None of us know what the future holds concerning our health and capacity to make decisions. Capacity can change overnight or can creep up on us. Anyone can and should have both types of LPA as an insurance policy: one hopes one never has need of it but it is invaluable to any individual who finds themselves in need of the help they offer.
Often when making a will a legal advisor will suggest looking at making LPAs whatever your age and stage of life.
It is impossible to tell when capacity may fail. There are many reasons for this: young onset dementia, serious illness to the brain, head injury, unanticipated consequences of surgery, etc.
It is therefore never too young to consider making LPAs. This ensures that, should anything happen, there is someone who can make decisions on your behalf, access money for you, pay bills and generally ensure the smooth running of your affairs, and if necessary make important decisions about your future care and where this might be delivered, etc.
Often people leave it until they are much older when they see themselves struggling with managing finances and making decisions for themselves. Often this might be combined with a terminal or life-limiting diagnosis or dementia.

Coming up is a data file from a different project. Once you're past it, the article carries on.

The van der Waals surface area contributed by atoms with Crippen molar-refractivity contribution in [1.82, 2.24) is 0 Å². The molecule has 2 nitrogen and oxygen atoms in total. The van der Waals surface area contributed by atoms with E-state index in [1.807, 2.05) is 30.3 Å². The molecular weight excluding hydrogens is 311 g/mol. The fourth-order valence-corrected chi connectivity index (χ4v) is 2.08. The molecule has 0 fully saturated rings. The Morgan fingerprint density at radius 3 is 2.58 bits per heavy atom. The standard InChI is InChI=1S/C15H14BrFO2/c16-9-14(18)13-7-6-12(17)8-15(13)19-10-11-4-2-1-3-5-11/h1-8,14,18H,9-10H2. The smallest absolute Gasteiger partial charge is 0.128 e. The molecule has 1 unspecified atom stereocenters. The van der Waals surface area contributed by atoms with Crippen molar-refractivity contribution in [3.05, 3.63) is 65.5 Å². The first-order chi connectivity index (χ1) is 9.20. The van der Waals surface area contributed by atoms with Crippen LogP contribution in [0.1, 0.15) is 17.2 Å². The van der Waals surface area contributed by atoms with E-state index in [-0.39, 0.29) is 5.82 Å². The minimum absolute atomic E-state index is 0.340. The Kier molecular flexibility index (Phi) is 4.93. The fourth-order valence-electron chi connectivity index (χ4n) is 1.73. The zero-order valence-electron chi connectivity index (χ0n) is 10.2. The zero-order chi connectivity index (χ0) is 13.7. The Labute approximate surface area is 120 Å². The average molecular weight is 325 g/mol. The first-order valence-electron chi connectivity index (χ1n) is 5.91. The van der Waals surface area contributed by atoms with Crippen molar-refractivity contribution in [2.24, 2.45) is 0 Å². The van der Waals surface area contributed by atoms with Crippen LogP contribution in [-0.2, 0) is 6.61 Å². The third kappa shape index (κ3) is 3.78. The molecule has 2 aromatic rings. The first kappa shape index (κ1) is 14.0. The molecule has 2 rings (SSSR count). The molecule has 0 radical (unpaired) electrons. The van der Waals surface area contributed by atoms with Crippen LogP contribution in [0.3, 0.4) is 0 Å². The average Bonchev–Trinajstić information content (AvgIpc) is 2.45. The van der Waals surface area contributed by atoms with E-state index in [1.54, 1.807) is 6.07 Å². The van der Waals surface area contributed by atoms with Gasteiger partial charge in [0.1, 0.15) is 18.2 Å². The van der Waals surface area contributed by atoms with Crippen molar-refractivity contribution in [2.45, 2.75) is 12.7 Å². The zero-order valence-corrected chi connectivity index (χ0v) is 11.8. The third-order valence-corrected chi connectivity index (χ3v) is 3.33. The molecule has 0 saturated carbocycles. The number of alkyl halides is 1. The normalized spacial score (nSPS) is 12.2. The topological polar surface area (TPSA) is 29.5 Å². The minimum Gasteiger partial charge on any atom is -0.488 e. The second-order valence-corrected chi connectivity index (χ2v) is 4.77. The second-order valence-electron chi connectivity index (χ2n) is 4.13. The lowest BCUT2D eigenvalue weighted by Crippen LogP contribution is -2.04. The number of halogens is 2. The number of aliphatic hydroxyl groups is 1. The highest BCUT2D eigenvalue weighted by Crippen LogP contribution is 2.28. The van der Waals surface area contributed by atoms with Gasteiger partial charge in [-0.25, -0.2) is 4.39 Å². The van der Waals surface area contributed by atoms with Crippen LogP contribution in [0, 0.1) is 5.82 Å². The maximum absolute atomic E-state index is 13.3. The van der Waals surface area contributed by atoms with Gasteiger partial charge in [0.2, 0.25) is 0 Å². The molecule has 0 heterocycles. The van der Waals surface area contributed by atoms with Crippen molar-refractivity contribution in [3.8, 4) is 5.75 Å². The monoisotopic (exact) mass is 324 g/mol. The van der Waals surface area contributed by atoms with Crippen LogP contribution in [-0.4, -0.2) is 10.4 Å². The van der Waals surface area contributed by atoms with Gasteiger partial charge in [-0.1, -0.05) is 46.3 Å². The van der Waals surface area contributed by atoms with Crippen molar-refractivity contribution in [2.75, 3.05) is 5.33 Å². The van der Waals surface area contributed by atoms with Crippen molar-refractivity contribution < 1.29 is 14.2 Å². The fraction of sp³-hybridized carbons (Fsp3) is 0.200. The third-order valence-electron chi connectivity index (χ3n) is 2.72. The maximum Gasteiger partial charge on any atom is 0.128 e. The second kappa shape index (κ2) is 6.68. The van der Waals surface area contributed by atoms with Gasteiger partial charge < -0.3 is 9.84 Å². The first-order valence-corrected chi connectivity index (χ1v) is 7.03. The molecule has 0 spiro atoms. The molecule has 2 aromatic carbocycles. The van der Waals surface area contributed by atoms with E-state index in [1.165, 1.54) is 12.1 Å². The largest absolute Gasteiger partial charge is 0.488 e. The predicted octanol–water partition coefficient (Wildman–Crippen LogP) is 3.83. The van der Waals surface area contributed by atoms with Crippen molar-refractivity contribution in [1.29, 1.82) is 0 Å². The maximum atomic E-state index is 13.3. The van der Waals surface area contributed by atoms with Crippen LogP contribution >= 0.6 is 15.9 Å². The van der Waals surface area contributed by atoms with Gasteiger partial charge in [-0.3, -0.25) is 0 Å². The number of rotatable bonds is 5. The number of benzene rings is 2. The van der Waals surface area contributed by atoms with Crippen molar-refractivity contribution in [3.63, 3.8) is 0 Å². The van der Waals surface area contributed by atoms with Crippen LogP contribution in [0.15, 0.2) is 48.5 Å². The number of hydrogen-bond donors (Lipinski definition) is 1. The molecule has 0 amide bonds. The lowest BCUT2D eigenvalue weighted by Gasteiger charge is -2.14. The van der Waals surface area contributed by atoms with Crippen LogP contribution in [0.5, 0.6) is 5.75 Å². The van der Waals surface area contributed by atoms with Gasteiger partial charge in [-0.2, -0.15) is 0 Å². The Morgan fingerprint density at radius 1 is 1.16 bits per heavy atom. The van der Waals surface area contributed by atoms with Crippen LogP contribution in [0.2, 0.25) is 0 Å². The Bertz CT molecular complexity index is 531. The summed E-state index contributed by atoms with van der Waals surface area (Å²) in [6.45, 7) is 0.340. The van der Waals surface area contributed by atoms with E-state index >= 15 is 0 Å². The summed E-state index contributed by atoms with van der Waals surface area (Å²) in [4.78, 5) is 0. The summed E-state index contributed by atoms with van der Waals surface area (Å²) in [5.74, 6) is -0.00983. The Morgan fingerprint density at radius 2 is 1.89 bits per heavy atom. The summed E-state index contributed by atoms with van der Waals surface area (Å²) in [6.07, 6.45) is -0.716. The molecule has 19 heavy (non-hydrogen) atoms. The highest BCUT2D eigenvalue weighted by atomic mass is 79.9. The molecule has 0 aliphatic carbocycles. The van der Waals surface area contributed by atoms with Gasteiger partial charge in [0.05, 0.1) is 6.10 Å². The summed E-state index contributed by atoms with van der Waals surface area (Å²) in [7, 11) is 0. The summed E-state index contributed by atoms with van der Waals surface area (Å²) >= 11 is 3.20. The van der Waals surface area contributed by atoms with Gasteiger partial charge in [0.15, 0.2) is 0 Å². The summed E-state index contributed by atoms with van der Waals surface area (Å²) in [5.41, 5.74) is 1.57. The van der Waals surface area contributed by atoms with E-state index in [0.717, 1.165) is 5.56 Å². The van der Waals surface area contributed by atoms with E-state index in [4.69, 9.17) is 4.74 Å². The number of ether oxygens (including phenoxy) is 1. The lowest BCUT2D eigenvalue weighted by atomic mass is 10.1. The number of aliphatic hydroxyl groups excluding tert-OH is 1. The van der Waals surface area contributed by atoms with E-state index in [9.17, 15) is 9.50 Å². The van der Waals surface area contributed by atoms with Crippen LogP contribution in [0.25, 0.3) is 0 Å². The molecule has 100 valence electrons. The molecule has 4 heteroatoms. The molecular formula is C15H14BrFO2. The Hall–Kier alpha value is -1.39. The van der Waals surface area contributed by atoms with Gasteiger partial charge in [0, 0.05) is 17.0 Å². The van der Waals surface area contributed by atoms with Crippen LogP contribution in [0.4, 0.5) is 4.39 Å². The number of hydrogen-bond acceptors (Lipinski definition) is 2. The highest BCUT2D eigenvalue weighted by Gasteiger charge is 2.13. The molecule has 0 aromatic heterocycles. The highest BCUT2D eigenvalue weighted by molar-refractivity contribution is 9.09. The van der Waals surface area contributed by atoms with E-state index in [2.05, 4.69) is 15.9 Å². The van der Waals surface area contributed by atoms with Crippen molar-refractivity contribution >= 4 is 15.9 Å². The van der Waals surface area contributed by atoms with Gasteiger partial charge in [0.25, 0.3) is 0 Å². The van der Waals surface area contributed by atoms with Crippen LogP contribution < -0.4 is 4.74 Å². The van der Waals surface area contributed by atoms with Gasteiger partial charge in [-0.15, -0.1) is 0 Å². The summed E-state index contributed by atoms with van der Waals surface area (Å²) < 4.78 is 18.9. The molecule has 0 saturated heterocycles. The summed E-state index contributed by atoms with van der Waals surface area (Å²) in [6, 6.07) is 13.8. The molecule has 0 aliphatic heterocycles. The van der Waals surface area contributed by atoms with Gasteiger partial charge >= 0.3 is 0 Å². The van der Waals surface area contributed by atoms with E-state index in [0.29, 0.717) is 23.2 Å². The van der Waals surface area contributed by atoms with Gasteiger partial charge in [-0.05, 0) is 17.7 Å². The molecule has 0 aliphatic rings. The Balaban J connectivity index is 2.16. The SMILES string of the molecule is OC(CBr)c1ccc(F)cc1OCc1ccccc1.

This can lead to problems.
This might lead to a requirement of obtaining a certificate of legal capacity to make the LPA and can sometimes lead to challenges to the validity of the power. All of this causes increased delays, increased costs and increased stress. Also, if mental capacity or health is failing, due to the time delays in registering the powers and the inability to use an unregistered power, sometimes this in itself, even if there are no challenges or disagreements, can cause huge problems.
- Some people may realise they are not very good at making decisions and seek the support of other trusted people to help them in this
- Others know they are going to have major surgery and are likely to be out of action for some time as they recover so might need an Attorney to help them
- Might be out of the country for an extended period and want to have others on hand to make suitable decisions and take necessary action on their behalf.
Whatever your reasons, LPAs are a really good idea provided that you know and trust the individual/s you appoint and make sure the powers given are suitable for them to act in your best interests.